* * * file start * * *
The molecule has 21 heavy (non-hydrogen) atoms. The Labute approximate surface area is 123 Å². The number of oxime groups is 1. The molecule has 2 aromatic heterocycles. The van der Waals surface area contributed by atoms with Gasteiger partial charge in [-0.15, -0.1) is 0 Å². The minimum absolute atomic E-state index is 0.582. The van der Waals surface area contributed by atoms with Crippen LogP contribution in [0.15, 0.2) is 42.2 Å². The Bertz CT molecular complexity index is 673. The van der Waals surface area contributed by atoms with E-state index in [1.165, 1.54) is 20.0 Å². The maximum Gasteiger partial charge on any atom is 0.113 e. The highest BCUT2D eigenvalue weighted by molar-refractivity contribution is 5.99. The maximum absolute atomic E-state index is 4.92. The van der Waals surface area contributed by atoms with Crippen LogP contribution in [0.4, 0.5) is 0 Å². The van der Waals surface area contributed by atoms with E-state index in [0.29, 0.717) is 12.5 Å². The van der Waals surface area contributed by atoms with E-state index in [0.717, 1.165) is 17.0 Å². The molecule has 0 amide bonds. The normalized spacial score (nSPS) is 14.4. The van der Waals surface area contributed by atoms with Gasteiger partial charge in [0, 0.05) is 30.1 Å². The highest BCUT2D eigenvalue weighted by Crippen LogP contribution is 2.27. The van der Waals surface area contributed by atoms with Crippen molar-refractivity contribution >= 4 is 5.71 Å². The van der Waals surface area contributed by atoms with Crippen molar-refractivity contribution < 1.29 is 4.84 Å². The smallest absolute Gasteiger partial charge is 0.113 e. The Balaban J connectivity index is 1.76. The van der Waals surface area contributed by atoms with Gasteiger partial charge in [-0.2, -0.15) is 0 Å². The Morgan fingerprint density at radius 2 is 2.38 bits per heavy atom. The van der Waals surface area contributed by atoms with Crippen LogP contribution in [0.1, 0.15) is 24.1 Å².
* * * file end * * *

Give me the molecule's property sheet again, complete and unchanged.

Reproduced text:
The molecule has 21 heavy (non-hydrogen) atoms. The Labute approximate surface area is 123 Å². The number of oxime groups is 1. The molecule has 2 aromatic heterocycles. The van der Waals surface area contributed by atoms with Gasteiger partial charge in [-0.15, -0.1) is 0 Å². The minimum absolute atomic E-state index is 0.582. The van der Waals surface area contributed by atoms with Crippen LogP contribution in [0.15, 0.2) is 42.2 Å². The Bertz CT molecular complexity index is 673. The van der Waals surface area contributed by atoms with E-state index in [1.165, 1.54) is 20.0 Å². The maximum Gasteiger partial charge on any atom is 0.113 e. The highest BCUT2D eigenvalue weighted by molar-refractivity contribution is 5.99. The maximum absolute atomic E-state index is 4.92. The van der Waals surface area contributed by atoms with Crippen LogP contribution in [0.4, 0.5) is 0 Å². The van der Waals surface area contributed by atoms with E-state index in [0.29, 0.717) is 12.5 Å². The van der Waals surface area contributed by atoms with E-state index in [0.717, 1.165) is 17.0 Å². The molecule has 0 amide bonds. The normalized spacial score (nSPS) is 14.4. The van der Waals surface area contributed by atoms with Gasteiger partial charge in [0, 0.05) is 30.1 Å². The highest BCUT2D eigenvalue weighted by Crippen LogP contribution is 2.27. The van der Waals surface area contributed by atoms with Crippen molar-refractivity contribution >= 4 is 5.71 Å². The van der Waals surface area contributed by atoms with Crippen molar-refractivity contribution < 1.29 is 4.84 Å². The smallest absolute Gasteiger partial charge is 0.113 e. The Balaban J connectivity index is 1.76. The van der Waals surface area contributed by atoms with Gasteiger partial charge in [-0.2, -0.15) is 0 Å². The Morgan fingerprint density at radius 2 is 2.38 bits per heavy atom. The van der Waals surface area contributed by atoms with Crippen LogP contribution in [0.1, 0.15) is 24.1 Å².